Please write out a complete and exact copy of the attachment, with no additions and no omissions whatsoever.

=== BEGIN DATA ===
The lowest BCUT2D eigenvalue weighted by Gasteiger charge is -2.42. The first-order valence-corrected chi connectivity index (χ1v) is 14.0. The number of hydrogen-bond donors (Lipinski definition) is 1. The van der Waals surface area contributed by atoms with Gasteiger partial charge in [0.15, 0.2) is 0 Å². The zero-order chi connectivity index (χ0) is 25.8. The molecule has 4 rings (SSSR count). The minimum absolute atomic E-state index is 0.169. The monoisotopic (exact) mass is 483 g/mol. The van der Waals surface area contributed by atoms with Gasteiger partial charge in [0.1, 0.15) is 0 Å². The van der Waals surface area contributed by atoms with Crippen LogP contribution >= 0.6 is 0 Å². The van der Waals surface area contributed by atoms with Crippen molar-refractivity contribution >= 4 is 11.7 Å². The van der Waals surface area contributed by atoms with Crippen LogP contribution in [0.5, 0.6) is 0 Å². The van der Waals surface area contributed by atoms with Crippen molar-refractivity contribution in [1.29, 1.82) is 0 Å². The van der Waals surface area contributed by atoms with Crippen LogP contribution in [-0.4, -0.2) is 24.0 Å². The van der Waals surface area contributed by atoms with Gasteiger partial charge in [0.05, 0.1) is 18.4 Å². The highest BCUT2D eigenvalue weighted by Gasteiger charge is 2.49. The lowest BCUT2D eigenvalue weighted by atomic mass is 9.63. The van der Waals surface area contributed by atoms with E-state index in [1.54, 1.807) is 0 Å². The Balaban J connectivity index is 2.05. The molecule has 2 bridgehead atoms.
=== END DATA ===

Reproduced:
The lowest BCUT2D eigenvalue weighted by Gasteiger charge is -2.42. The first-order valence-corrected chi connectivity index (χ1v) is 14.0. The number of hydrogen-bond donors (Lipinski definition) is 1. The van der Waals surface area contributed by atoms with Gasteiger partial charge in [0.15, 0.2) is 0 Å². The zero-order chi connectivity index (χ0) is 25.8. The molecule has 4 rings (SSSR count). The minimum absolute atomic E-state index is 0.169. The monoisotopic (exact) mass is 483 g/mol. The van der Waals surface area contributed by atoms with Gasteiger partial charge in [0.1, 0.15) is 0 Å². The van der Waals surface area contributed by atoms with Crippen LogP contribution >= 0.6 is 0 Å². The van der Waals surface area contributed by atoms with Crippen molar-refractivity contribution >= 4 is 11.7 Å². The van der Waals surface area contributed by atoms with Crippen LogP contribution in [0.5, 0.6) is 0 Å². The van der Waals surface area contributed by atoms with Crippen molar-refractivity contribution in [1.29, 1.82) is 0 Å². The van der Waals surface area contributed by atoms with Crippen LogP contribution in [-0.4, -0.2) is 24.0 Å². The van der Waals surface area contributed by atoms with Gasteiger partial charge in [0.05, 0.1) is 18.4 Å². The highest BCUT2D eigenvalue weighted by Gasteiger charge is 2.49. The lowest BCUT2D eigenvalue weighted by atomic mass is 9.63. The van der Waals surface area contributed by atoms with E-state index in [1.54, 1.807) is 0 Å². The Balaban J connectivity index is 2.05. The molecule has 2 bridgehead atoms.